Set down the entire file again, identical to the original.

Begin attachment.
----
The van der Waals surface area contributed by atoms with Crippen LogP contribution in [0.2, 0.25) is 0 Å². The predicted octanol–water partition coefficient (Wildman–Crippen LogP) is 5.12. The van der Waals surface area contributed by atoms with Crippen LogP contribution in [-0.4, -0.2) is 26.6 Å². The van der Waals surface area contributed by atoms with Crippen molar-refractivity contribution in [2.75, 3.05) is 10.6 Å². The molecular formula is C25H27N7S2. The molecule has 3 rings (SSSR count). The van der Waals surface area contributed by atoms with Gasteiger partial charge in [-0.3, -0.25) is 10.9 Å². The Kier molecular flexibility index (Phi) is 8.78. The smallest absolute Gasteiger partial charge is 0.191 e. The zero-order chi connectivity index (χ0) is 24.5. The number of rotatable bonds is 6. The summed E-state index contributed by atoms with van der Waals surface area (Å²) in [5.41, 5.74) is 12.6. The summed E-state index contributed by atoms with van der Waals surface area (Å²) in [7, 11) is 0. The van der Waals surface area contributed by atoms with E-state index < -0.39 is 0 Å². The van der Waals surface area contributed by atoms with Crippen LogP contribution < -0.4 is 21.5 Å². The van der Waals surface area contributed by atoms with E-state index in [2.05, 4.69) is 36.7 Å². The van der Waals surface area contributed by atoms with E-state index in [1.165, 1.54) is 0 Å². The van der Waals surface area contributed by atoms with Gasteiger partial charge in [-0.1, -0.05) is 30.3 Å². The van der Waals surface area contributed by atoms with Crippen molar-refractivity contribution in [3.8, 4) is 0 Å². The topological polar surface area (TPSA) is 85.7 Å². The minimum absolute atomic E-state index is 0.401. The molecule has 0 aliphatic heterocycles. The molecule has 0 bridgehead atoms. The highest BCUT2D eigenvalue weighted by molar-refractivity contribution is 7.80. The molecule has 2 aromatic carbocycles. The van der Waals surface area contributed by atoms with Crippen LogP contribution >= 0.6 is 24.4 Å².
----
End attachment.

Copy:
The van der Waals surface area contributed by atoms with Crippen LogP contribution in [0.2, 0.25) is 0 Å². The predicted octanol–water partition coefficient (Wildman–Crippen LogP) is 5.12. The van der Waals surface area contributed by atoms with Crippen LogP contribution in [-0.4, -0.2) is 26.6 Å². The van der Waals surface area contributed by atoms with Crippen molar-refractivity contribution in [2.75, 3.05) is 10.6 Å². The molecular formula is C25H27N7S2. The molecule has 3 rings (SSSR count). The van der Waals surface area contributed by atoms with Gasteiger partial charge in [-0.3, -0.25) is 10.9 Å². The Kier molecular flexibility index (Phi) is 8.78. The smallest absolute Gasteiger partial charge is 0.191 e. The zero-order chi connectivity index (χ0) is 24.5. The number of rotatable bonds is 6. The summed E-state index contributed by atoms with van der Waals surface area (Å²) in [5.41, 5.74) is 12.6. The summed E-state index contributed by atoms with van der Waals surface area (Å²) in [7, 11) is 0. The van der Waals surface area contributed by atoms with E-state index < -0.39 is 0 Å². The van der Waals surface area contributed by atoms with Crippen LogP contribution < -0.4 is 21.5 Å². The van der Waals surface area contributed by atoms with E-state index in [2.05, 4.69) is 36.7 Å². The van der Waals surface area contributed by atoms with E-state index in [1.165, 1.54) is 0 Å². The van der Waals surface area contributed by atoms with Gasteiger partial charge in [-0.1, -0.05) is 30.3 Å². The van der Waals surface area contributed by atoms with Crippen molar-refractivity contribution in [3.8, 4) is 0 Å². The topological polar surface area (TPSA) is 85.7 Å². The minimum absolute atomic E-state index is 0.401. The molecule has 0 aliphatic heterocycles. The molecule has 0 bridgehead atoms. The highest BCUT2D eigenvalue weighted by molar-refractivity contribution is 7.80. The molecule has 2 aromatic carbocycles. The van der Waals surface area contributed by atoms with Crippen LogP contribution >= 0.6 is 24.4 Å².